All but written off 24 months ago as the technology landscape tilted in favor of mobile devices and cloud services, rather than software running on PCs, Microsoft has successfully reinvented itself as a cloud computing powerhouse. The swiftness and scale of the company’s pivot under Satya Nadella’s leadership is impressive. Today, one out of every five corporate employees uses an Office 365 cloud service, up from less than 7% just nine months ago. Put another way, in the last two years Office 365 has eclipsed all other cloud providers to emerge as the most widely used enterprise cloud service by user count. It’s all part of Satya Nadella’s vision for remaking Microsoft into a subscription company where customers rent rather than buy software.

That strategy is beginning to pay financial dividends. Microsoft CFO Amy Hood has explained that transactional customers who generally upgrade every 5-7 years pay up to 80% more in the long run with Office 365 when they use an E-3 plan that includes Office applications (Word, Excel, PowerPoint, etc.) as well as cloud-based Exchange Online, SharePoint, and Skype for Business Online. It’s a win for customers as well who no longer pay for hardware or resources to manage software in their own datacenters. Moreover, enterprises using Office 365 benefit by always having users on the latest versions without having to upgrade anything.

To look at the state of Office 365 adoption and how it is transforming enterprise productivity and collaboration, we analyzed cloud usage data from Skyhigh Cloud Access Security Broker (CASB) for over 27 million users working at over 600 enterprises. These enterprises span all major industries worldwide. We compared usage in Q3 2015 with that in Q2 2016 to assess the growth of Office 365 over the past three quarters.

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Microsoft’s land and expand strategy

Microsoft has been successful in gaining an Office 365 foothold in nearly every enterprise. In the previous 9 months, the percentage of enterprises with at least 100 users increased slightly from 87.3 to 91.4 percent. However, usage within enterprises grew over 320% as the percentage of employees using at least one Office 365 application more than tripled from 6.8 to 22.3 percent. That’s good news for Microsoft. A key goal for the company is driving more Office 365 usage, also referred to as “consumption”, and their efforts appears to be working.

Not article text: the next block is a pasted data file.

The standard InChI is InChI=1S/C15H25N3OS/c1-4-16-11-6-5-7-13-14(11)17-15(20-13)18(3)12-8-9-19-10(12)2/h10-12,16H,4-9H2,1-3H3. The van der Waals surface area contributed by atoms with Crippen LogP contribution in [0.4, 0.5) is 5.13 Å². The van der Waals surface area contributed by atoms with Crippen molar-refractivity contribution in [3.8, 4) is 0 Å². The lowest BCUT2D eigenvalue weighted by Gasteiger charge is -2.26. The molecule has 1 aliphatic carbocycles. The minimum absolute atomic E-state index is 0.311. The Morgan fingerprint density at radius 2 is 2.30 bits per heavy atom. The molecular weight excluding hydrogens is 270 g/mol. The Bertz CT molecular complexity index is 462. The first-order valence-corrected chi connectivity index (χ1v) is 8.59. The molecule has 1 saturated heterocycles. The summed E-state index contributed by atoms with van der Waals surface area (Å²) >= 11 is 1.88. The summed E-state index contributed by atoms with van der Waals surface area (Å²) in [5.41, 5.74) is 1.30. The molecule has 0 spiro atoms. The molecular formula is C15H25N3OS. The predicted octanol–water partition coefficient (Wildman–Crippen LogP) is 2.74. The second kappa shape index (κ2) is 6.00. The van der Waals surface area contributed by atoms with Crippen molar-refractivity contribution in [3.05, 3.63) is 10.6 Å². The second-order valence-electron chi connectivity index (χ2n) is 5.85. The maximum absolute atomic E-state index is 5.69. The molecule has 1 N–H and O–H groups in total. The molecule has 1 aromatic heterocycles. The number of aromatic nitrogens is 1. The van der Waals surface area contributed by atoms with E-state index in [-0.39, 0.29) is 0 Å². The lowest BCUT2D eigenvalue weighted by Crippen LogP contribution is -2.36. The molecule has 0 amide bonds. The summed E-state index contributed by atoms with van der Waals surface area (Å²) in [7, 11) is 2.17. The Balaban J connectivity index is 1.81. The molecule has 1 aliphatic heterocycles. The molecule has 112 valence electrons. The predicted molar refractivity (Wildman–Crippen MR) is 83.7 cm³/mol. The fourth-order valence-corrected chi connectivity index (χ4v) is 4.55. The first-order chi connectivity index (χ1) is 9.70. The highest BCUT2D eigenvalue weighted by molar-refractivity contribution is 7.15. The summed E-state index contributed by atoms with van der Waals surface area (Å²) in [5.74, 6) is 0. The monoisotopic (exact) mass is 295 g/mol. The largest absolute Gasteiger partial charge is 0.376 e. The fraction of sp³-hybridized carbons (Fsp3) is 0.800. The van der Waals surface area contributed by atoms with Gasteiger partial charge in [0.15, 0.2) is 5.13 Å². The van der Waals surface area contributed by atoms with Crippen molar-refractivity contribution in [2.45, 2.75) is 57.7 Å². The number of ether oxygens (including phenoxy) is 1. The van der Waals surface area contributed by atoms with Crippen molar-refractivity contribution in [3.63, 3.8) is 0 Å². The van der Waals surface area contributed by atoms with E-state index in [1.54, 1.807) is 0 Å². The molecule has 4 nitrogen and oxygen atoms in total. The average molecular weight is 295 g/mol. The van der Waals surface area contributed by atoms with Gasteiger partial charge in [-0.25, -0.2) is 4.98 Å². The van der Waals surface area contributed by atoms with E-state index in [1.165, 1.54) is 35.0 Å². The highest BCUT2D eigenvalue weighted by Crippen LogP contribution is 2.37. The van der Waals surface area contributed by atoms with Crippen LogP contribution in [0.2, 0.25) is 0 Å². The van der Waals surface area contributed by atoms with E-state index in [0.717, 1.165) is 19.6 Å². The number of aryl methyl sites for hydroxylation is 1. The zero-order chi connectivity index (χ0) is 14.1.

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Even though Microsoft already occupies the top spot in cloud usage rankings by user count, the company still has a significant opportunity to expand Office 365 revenue. Analyzing usage of over 20,000 cloud services, we found that 58.4% of sensitive data in the cloud is stored in Microsoft Office documents. If we use sensitive information (e.g. business plans, medical records, financial forecasts, etc.) as a proxy for business-critical data, it’s clear that the dominant platform for working with this information remains Microsoft Office. As Microsoft tightly integrates Office applications with the cloud – entry level Office subscriptions already get 1TB of OneDrive storage for each user – it’s likely that usage of Microsoft’s cloud services will grow.

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A deeper look at consumption by application and industry

Broken down by individual application, OneDrive for Business has the highest penetration rate with 79.1% of organizations possessing at least 100 users. It makes sense that OneDrive is deployed at so many organizations because it is included in every Office 365 plan, even the entry level ProPlus plan that primarily gives access to Office applications on the desktop (Word, Excel, PowerPoint, etc.). OneDrive for Business also has the highest usage rate, with 18.6% of all enterprise employees actively using it. Exchange Online has the second highest penetration rate – 66.9% of enterprises have at least 100 users. However, while Skype for Business is used by fewer enterprises, more users are using cloud-based Skype for Business than Exchange.

One way to interpret this data is that enterprises are beginning to migrate to Exchange Online from on-premises versions of Exchange but that – owing to the scale of these migration projects – they are migrating in phases. Similarly, the complexity of many sprawling on-premises SharePoint deployments may be slowing down migration to SharePoint Online. Only 35.3% of enterprises and 2.1% of users have moved to SharePoint Online. By both metrics, Yammer is the least used Office 365 application. Yammer faces stiff competition from upstart Slack, which is rapidly expanding in the enterprise. This may partially explain why it has been slower to expand its footprint after being acquired by Microsoft in 2012 for $1.2 billion.

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Office 365 adoption is not uniform across industries. Financial services firms have the highest rate of Office 365 usage. Perhaps this is not surprising because financial services firms are simultaneously heavy users of Microsoft Office, particularly Excel, and also seek to have the latest technology tools to maintain a competitive advantage. Within financial services, 39.3% of users actively use OneDrive for Business and 17.3% actively use Skype for Business. By far, the most popular Office 365 application in healthcare is Skype for Business and 14.2% of users rely on it for online meetings, messaging, and audio and video calls. Manufacturing leads adoption of Exchange Online, with 12.9% of users actively using Microsoft’s cloud-based email platform. That’s followed by media and entertainment with 12.5% of users on Exchange Online.